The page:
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Whitehall, whilst within the walls of their Inns benchers still made a faint show of enforcing old restrictions upon costume. At a time when every Templar in society wore hair-either natural or artificial-long and elaborately dressed, Sir William Dugdale wrote, " To the office of the chief butler" (i.e., 'of the Middle Temple) "it likewise appertaineth to take the names of those that be absent at the said solemn revells, and to present them to the bench, as also inform the bench of such as wear hats, bootes, long hair, or the like (for the which he is commonly out of the young gentlemen's favor).”

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AITH Sir William Dugdale, in his chapter concerning the personal attire of judges-"That peculiar and decent vestments have, from great antiquity, been used in religious services, we have the authority of God's sacred precept to Moses, Thou shalt make holy rayments for Aaron and his sons, that are to minister unto me, that they may be for glory and beauty." In this light and flippant age there are men irreverent enough to smile at the habiliments which our judges wear in court, for the glory of God and the seemly embellishment of their own natural beauty.

Like the stuff-gown of the utter-barrister, the robes of English judges are of considerable antiquity; but antiquaries labor in vain to discover all the facts relating to their origin and history. Mr. Foss says that at the Stuart Restoration English judges resumed the robes worn by their predecessors since the time of Edward I.; but

though the judicial robes of the present day bear a close resemblance to the vestments worn by that king's judges, the costume of the bench has undergone many variations since the twentieth year of his reign.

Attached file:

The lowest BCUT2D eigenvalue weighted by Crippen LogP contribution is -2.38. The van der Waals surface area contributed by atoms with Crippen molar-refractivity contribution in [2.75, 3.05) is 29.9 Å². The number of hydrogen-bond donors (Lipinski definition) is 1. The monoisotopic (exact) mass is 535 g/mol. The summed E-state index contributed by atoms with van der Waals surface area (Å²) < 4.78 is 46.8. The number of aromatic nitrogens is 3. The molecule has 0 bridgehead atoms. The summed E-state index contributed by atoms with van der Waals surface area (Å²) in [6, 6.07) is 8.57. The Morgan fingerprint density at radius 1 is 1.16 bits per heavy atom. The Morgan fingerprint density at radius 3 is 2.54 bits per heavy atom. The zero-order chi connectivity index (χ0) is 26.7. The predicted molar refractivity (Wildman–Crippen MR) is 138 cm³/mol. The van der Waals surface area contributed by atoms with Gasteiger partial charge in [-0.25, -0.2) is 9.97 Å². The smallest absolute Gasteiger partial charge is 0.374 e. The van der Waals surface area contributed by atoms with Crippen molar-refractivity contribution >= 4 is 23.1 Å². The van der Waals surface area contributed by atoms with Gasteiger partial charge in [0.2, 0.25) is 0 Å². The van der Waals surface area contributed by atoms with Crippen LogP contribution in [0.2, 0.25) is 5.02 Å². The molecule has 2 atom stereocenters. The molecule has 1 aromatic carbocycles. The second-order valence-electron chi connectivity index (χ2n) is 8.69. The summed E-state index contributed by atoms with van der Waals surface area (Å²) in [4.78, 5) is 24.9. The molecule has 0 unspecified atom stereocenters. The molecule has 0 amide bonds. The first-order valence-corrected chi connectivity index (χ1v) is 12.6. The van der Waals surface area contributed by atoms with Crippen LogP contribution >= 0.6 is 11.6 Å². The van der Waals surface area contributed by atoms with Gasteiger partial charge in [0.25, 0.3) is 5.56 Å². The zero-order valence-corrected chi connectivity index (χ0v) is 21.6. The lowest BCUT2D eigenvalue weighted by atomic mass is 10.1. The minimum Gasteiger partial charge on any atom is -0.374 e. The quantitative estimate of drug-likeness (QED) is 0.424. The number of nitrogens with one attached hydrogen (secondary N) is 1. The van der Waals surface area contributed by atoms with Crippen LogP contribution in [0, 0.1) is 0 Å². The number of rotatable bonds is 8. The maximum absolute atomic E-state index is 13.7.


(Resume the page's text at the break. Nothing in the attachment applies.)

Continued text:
In the eleventh year of Richard II. a distinction was made between the costumes of the chiefs of the King's Bench and Common Pleas and their assistant justices; and at the same time the Chief Baron's inferiority to the Chief Justices was marked by costume.


Henry VI.'s Chief Justice of the King's Bench, Sir John Fortescue, in his delightful treatise 'De Laudibus Legum Angliæ,' describes the ceremony attending the creation of a justice, and minutely sets forth the chief items of judicial costume in the Bench and Common Plèas during his time. Howbeit," runs Robert Mulcaster's rendering of the 'De Laudibus," the habite of his rayment, hee shall from time to time forwarde, in some pointes change, but not in all the ensignments thereof. For beeing serjeaunt at lawe, hee was clothed in a long robe priestlyke, with a furred cape about his shoulders, and thereupon a hoode with two labels such as Doctours of the Lawes use to weare in certayne universityes, with the above described quoyfe. But being once made a justice, in steede of his hoode, hee shall weare a cloake cloased upon his righte shoulder, all the other ornaments of a serjeant still remayning; sauing that a justyce shall weare no partye coloured vesture as a serjeant may. And


cape is furred with none other than menever, whereas the serjeant's cape is ever furred with whyte lambe."

Judicial costume varied with the fashion of the day or the whim of the sovereign in the fourteenth and fifteenth centuries. Subsequent generations saw the introduction of other changes; and in the time of Charles I. questions relating to the attire of the common law judges were involved in so much doubt, and surrounded

with so many contradictory precedents and traditions, that the judges resolved to simplify matters by conference and unanimous action. The result of their deliberation was a decree, dated June 6, 1635, to which Sir John Bramston, Chief of the King's Bench, Sir John Finch, Chief of the Common Pleas, Sir Humphrey Davenport, Chief of the Exchequer, and all the minor judges of the three courts, gave subscription.